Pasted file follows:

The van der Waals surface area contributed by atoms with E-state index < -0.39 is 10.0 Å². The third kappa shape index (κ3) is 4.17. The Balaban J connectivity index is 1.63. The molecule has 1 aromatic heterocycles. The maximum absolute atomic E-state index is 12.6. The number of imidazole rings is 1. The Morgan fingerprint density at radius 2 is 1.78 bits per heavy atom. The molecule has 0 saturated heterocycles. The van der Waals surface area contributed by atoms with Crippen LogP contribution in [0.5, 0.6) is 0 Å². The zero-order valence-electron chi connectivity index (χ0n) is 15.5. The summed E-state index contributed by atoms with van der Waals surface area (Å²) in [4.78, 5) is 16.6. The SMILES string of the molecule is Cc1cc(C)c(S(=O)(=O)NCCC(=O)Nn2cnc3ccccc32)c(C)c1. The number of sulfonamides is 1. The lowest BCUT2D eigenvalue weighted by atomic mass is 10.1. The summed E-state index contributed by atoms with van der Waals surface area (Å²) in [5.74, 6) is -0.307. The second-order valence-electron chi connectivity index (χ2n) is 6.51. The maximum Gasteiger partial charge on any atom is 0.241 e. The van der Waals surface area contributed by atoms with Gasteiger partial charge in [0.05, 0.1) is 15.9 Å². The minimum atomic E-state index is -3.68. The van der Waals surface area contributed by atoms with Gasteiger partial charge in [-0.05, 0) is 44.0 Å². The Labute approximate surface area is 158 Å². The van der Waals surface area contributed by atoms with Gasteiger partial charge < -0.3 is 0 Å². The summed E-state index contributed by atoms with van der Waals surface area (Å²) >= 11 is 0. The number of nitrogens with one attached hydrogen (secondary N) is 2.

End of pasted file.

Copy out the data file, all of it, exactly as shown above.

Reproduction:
The van der Waals surface area contributed by atoms with E-state index < -0.39 is 10.0 Å². The third kappa shape index (κ3) is 4.17. The Balaban J connectivity index is 1.63. The molecule has 1 aromatic heterocycles. The maximum absolute atomic E-state index is 12.6. The number of imidazole rings is 1. The Morgan fingerprint density at radius 2 is 1.78 bits per heavy atom. The molecule has 0 saturated heterocycles. The van der Waals surface area contributed by atoms with Crippen LogP contribution in [0.5, 0.6) is 0 Å². The zero-order valence-electron chi connectivity index (χ0n) is 15.5. The summed E-state index contributed by atoms with van der Waals surface area (Å²) in [4.78, 5) is 16.6. The SMILES string of the molecule is Cc1cc(C)c(S(=O)(=O)NCCC(=O)Nn2cnc3ccccc32)c(C)c1. The number of sulfonamides is 1. The lowest BCUT2D eigenvalue weighted by atomic mass is 10.1. The summed E-state index contributed by atoms with van der Waals surface area (Å²) in [5.74, 6) is -0.307. The second-order valence-electron chi connectivity index (χ2n) is 6.51. The maximum Gasteiger partial charge on any atom is 0.241 e. The van der Waals surface area contributed by atoms with Gasteiger partial charge in [0.05, 0.1) is 15.9 Å². The minimum atomic E-state index is -3.68. The van der Waals surface area contributed by atoms with Gasteiger partial charge in [-0.05, 0) is 44.0 Å². The Labute approximate surface area is 158 Å². The van der Waals surface area contributed by atoms with Gasteiger partial charge < -0.3 is 0 Å². The summed E-state index contributed by atoms with van der Waals surface area (Å²) >= 11 is 0. The number of nitrogens with one attached hydrogen (secondary N) is 2.